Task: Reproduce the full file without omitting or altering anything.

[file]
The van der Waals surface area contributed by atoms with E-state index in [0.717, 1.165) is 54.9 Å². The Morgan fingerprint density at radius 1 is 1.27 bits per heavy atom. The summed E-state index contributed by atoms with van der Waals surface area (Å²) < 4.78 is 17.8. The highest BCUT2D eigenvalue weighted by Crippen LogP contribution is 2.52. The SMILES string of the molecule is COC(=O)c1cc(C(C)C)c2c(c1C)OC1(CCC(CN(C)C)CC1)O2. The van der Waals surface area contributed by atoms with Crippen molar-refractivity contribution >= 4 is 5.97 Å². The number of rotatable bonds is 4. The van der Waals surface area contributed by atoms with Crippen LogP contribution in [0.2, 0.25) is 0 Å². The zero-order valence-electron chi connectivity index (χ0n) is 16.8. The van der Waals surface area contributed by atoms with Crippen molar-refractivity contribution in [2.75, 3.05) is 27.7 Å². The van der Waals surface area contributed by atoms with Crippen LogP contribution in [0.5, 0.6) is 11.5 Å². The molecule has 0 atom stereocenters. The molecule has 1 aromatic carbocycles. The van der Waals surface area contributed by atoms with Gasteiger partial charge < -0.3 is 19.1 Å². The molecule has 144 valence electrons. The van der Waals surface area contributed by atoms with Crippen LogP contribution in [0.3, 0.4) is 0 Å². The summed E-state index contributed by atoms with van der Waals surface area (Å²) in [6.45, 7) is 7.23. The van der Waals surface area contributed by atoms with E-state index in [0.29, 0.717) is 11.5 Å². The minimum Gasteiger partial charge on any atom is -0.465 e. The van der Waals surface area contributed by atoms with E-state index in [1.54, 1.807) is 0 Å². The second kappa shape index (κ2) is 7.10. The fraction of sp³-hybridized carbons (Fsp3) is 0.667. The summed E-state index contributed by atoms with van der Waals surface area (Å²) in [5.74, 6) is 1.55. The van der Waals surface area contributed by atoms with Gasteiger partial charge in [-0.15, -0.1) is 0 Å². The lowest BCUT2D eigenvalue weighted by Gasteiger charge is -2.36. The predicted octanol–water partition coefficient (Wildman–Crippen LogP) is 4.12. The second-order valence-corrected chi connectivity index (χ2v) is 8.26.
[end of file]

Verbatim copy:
The van der Waals surface area contributed by atoms with E-state index in [0.717, 1.165) is 54.9 Å². The Morgan fingerprint density at radius 1 is 1.27 bits per heavy atom. The summed E-state index contributed by atoms with van der Waals surface area (Å²) < 4.78 is 17.8. The highest BCUT2D eigenvalue weighted by Crippen LogP contribution is 2.52. The SMILES string of the molecule is COC(=O)c1cc(C(C)C)c2c(c1C)OC1(CCC(CN(C)C)CC1)O2. The van der Waals surface area contributed by atoms with Crippen molar-refractivity contribution >= 4 is 5.97 Å². The number of rotatable bonds is 4. The van der Waals surface area contributed by atoms with Crippen LogP contribution in [0.2, 0.25) is 0 Å². The zero-order valence-electron chi connectivity index (χ0n) is 16.8. The van der Waals surface area contributed by atoms with Crippen molar-refractivity contribution in [2.75, 3.05) is 27.7 Å². The van der Waals surface area contributed by atoms with Crippen LogP contribution in [0.5, 0.6) is 11.5 Å². The molecule has 0 atom stereocenters. The molecule has 1 aromatic carbocycles. The van der Waals surface area contributed by atoms with Gasteiger partial charge < -0.3 is 19.1 Å². The molecule has 144 valence electrons. The van der Waals surface area contributed by atoms with Crippen LogP contribution in [0.3, 0.4) is 0 Å². The summed E-state index contributed by atoms with van der Waals surface area (Å²) in [6.45, 7) is 7.23. The van der Waals surface area contributed by atoms with E-state index in [0.29, 0.717) is 11.5 Å². The minimum Gasteiger partial charge on any atom is -0.465 e. The van der Waals surface area contributed by atoms with E-state index in [1.54, 1.807) is 0 Å². The second kappa shape index (κ2) is 7.10. The fraction of sp³-hybridized carbons (Fsp3) is 0.667. The summed E-state index contributed by atoms with van der Waals surface area (Å²) in [5.74, 6) is 1.55. The van der Waals surface area contributed by atoms with Gasteiger partial charge in [-0.15, -0.1) is 0 Å². The lowest BCUT2D eigenvalue weighted by Gasteiger charge is -2.36. The predicted octanol–water partition coefficient (Wildman–Crippen LogP) is 4.12. The second-order valence-corrected chi connectivity index (χ2v) is 8.26.